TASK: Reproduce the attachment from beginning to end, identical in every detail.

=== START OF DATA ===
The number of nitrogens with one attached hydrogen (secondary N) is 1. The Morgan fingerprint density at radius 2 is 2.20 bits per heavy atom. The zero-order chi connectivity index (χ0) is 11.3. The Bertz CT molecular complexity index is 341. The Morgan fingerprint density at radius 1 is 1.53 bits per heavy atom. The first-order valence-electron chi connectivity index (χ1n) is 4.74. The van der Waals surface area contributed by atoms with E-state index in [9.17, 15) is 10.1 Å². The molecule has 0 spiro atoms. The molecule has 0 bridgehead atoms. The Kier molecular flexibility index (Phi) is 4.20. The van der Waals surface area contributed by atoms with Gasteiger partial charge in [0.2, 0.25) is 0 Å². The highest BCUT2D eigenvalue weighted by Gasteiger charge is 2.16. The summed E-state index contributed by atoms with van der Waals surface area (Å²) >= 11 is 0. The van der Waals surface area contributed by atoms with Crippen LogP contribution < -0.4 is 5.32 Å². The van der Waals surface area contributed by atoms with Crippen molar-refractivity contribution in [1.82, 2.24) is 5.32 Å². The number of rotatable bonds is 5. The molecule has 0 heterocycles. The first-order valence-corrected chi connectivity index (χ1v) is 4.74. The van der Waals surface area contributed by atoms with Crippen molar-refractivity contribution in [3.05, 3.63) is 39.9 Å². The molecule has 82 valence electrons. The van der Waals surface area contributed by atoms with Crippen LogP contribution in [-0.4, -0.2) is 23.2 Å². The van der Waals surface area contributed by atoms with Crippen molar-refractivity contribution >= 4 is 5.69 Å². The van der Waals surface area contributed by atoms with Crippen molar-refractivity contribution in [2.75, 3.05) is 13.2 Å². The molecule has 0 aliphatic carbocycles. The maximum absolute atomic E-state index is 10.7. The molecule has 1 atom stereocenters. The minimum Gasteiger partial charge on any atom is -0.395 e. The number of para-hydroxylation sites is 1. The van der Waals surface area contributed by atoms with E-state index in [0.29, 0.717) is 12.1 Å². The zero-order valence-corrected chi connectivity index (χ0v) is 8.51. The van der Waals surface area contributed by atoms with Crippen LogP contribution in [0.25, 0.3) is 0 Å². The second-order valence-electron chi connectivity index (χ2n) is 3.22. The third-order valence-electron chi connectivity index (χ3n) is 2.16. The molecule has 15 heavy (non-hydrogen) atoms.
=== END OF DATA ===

The number of nitrogens with one attached hydrogen (secondary N) is 1. The Morgan fingerprint density at radius 2 is 2.20 bits per heavy atom. The zero-order chi connectivity index (χ0) is 11.3. The Bertz CT molecular complexity index is 341. The Morgan fingerprint density at radius 1 is 1.53 bits per heavy atom. The first-order valence-electron chi connectivity index (χ1n) is 4.74. The van der Waals surface area contributed by atoms with E-state index in [9.17, 15) is 10.1 Å². The molecule has 0 spiro atoms. The molecule has 0 bridgehead atoms. The Kier molecular flexibility index (Phi) is 4.20. The van der Waals surface area contributed by atoms with Gasteiger partial charge in [0.2, 0.25) is 0 Å². The highest BCUT2D eigenvalue weighted by Gasteiger charge is 2.16. The summed E-state index contributed by atoms with van der Waals surface area (Å²) >= 11 is 0. The van der Waals surface area contributed by atoms with Crippen LogP contribution < -0.4 is 5.32 Å². The van der Waals surface area contributed by atoms with Crippen molar-refractivity contribution in [1.82, 2.24) is 5.32 Å². The number of rotatable bonds is 5. The molecule has 0 heterocycles. The first-order valence-corrected chi connectivity index (χ1v) is 4.74. The van der Waals surface area contributed by atoms with Crippen molar-refractivity contribution in [3.05, 3.63) is 39.9 Å². The molecule has 82 valence electrons. The van der Waals surface area contributed by atoms with Crippen LogP contribution in [-0.4, -0.2) is 23.2 Å². The van der Waals surface area contributed by atoms with Crippen molar-refractivity contribution >= 4 is 5.69 Å². The van der Waals surface area contributed by atoms with Crippen molar-refractivity contribution in [2.75, 3.05) is 13.2 Å². The molecule has 0 aliphatic carbocycles. The maximum absolute atomic E-state index is 10.7. The molecule has 1 atom stereocenters. The minimum Gasteiger partial charge on any atom is -0.395 e. The number of para-hydroxylation sites is 1. The van der Waals surface area contributed by atoms with E-state index in [0.29, 0.717) is 12.1 Å². The zero-order valence-corrected chi connectivity index (χ0v) is 8.51. The van der Waals surface area contributed by atoms with Crippen LogP contribution in [0.25, 0.3) is 0 Å². The second-order valence-electron chi connectivity index (χ2n) is 3.22. The third-order valence-electron chi connectivity index (χ3n) is 2.16. The molecule has 15 heavy (non-hydrogen) atoms.